The tenth and final day of the KDE World Summit 2004 - aKademy - presented visitors with a second opportunity to learn more about some of KDE's key technologies, and to hear of how KDE has been successfully deployed by others. A track on groupware and collaboration tools gave developers the chance to show off their work, whilst a track on success stories turned the tables, allowing visitors and developers alike to hear of KDE being used in deployments ranging from 10,000 desktops to the famous Live CD Knoppix.But first on the schedule was a talk from Michael Schultz, a Technical Marketing Manager from Hewlett-Packard. As I noted previously, HP donated some of their new nx5000 "Linux supported" laptops to hackers at the summit; they were also the Platinum Sponsor for the summit, and continue to sponsor KDE through the KDE League. So it came as no surprise that Michael opened his presentation by emphasising HP's place in the free software community, citing the new laptop, contributions to Samba, Debian, linuxprinting.org (through their various driver projects) and OpenSSI amongst others as examples, and noting that HP use postfix for their mail servers and Jabber for meetings.
Michael's main message was that HP is committed to free software. He claimed that they have, for some time now, been testing desktop systems with Mandrake Linux and Turbolinux to ensure that they work, and said the HP ensures that drivers are available for hardware. Those in the audience who couldn't get the wireless LAN adapters in their nx5000 laptops to work quickly objected when the time came for questions, with several other difficult questions along the same lines being thrown at the speaker. HP's stance on software patents was also challenged, leaving a somewhat embarrassed marketing manager to reply that he's not involved with that area of the business - he declined to answer. Though the questions may have seen overly hostile, they raise a fair question: just what constitutes supporting the free software community? Should we be grateful for partial or even almost entirely complete support from a company, or should we expect them to be committed to our principles in every aspect of their business? The audience remained divided.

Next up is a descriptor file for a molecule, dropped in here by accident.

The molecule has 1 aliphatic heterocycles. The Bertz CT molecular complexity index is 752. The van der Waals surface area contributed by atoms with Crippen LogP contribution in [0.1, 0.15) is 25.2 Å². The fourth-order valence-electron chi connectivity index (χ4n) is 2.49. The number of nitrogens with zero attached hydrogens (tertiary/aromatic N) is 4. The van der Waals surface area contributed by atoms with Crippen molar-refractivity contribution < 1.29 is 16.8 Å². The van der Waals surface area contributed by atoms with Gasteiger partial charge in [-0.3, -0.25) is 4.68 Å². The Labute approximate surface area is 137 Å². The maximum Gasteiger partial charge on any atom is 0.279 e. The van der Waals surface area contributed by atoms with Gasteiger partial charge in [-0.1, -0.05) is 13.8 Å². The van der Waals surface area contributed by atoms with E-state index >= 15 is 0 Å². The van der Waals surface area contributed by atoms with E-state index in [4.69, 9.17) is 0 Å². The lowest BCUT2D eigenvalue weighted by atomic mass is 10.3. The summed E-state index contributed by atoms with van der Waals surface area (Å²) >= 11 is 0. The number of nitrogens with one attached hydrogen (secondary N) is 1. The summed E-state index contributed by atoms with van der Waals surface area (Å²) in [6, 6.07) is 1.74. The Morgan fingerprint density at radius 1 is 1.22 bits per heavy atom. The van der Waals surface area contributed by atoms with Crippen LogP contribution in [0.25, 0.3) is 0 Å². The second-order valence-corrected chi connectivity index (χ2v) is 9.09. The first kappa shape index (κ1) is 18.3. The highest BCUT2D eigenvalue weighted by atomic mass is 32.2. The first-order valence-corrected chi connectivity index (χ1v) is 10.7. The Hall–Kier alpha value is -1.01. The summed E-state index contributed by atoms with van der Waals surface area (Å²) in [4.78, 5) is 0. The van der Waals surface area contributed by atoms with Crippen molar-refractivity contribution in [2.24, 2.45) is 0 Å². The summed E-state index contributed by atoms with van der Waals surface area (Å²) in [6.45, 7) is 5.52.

Still, the day continued with presentations in German on success stories; given that I can barely order a meal in German, my reports on this track are second hand thanks to the help of Michael Renner. The most sensational presentation came from a representative from the financial administration of Lower Saxony in Germany, whose details had been kept secret until he took to the stage. His administration, he revealed, are planning to migrate 11,700 desktop PCs from Solaris x86 with CDE to GNU/Linux with KDE within the next year. Pilot installations are scheduled for January 2005, with a full rollout in all 68 offices scheduled for the following spring.
The only major work the administration has had to undertake is rewriting all of their customised financial applications in Java, with KDE technologies like Kiosk easing the system administration headaches. This theme was echoed in another presentation by a representative from the City of Treuchtlingen who migrated to using Solaris and KDE in 2002. Whilst the users are said to be extremely pleased with the set-up, migrating from custom applications was a huge problem, with between one third and one half of development shops having no plans to write ports to free software platforms.